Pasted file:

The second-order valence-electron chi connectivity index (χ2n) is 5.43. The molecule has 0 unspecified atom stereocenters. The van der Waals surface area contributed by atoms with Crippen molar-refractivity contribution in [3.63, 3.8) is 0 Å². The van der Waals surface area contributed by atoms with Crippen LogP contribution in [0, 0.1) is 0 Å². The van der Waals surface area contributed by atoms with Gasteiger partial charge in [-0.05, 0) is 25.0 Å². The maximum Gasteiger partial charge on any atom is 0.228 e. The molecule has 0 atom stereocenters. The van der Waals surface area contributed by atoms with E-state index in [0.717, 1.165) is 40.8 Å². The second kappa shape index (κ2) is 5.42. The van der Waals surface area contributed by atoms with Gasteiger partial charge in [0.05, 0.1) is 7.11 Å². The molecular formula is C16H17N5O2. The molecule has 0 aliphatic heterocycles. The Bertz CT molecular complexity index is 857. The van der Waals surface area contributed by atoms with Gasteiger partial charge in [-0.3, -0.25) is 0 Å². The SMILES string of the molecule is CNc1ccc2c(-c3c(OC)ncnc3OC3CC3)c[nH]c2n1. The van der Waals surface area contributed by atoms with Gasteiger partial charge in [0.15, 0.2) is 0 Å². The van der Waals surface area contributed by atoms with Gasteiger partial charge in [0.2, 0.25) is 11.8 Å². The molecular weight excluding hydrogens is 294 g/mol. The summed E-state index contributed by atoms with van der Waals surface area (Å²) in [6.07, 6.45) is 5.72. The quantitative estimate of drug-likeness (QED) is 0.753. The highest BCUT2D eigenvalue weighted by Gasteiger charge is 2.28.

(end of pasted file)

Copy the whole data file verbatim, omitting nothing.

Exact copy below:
The second-order valence-electron chi connectivity index (χ2n) is 5.43. The molecule has 0 unspecified atom stereocenters. The van der Waals surface area contributed by atoms with Crippen molar-refractivity contribution in [3.63, 3.8) is 0 Å². The van der Waals surface area contributed by atoms with Crippen LogP contribution in [0, 0.1) is 0 Å². The van der Waals surface area contributed by atoms with Gasteiger partial charge in [-0.05, 0) is 25.0 Å². The maximum Gasteiger partial charge on any atom is 0.228 e. The molecule has 0 atom stereocenters. The van der Waals surface area contributed by atoms with E-state index in [0.717, 1.165) is 40.8 Å². The second kappa shape index (κ2) is 5.42. The van der Waals surface area contributed by atoms with Gasteiger partial charge in [0.05, 0.1) is 7.11 Å². The molecular formula is C16H17N5O2. The molecule has 0 aliphatic heterocycles. The Bertz CT molecular complexity index is 857. The van der Waals surface area contributed by atoms with Gasteiger partial charge in [-0.3, -0.25) is 0 Å². The SMILES string of the molecule is CNc1ccc2c(-c3c(OC)ncnc3OC3CC3)c[nH]c2n1. The van der Waals surface area contributed by atoms with Gasteiger partial charge in [0.15, 0.2) is 0 Å². The van der Waals surface area contributed by atoms with Gasteiger partial charge in [0.2, 0.25) is 11.8 Å². The molecular weight excluding hydrogens is 294 g/mol. The summed E-state index contributed by atoms with van der Waals surface area (Å²) in [6.07, 6.45) is 5.72. The quantitative estimate of drug-likeness (QED) is 0.753. The highest BCUT2D eigenvalue weighted by Gasteiger charge is 2.28.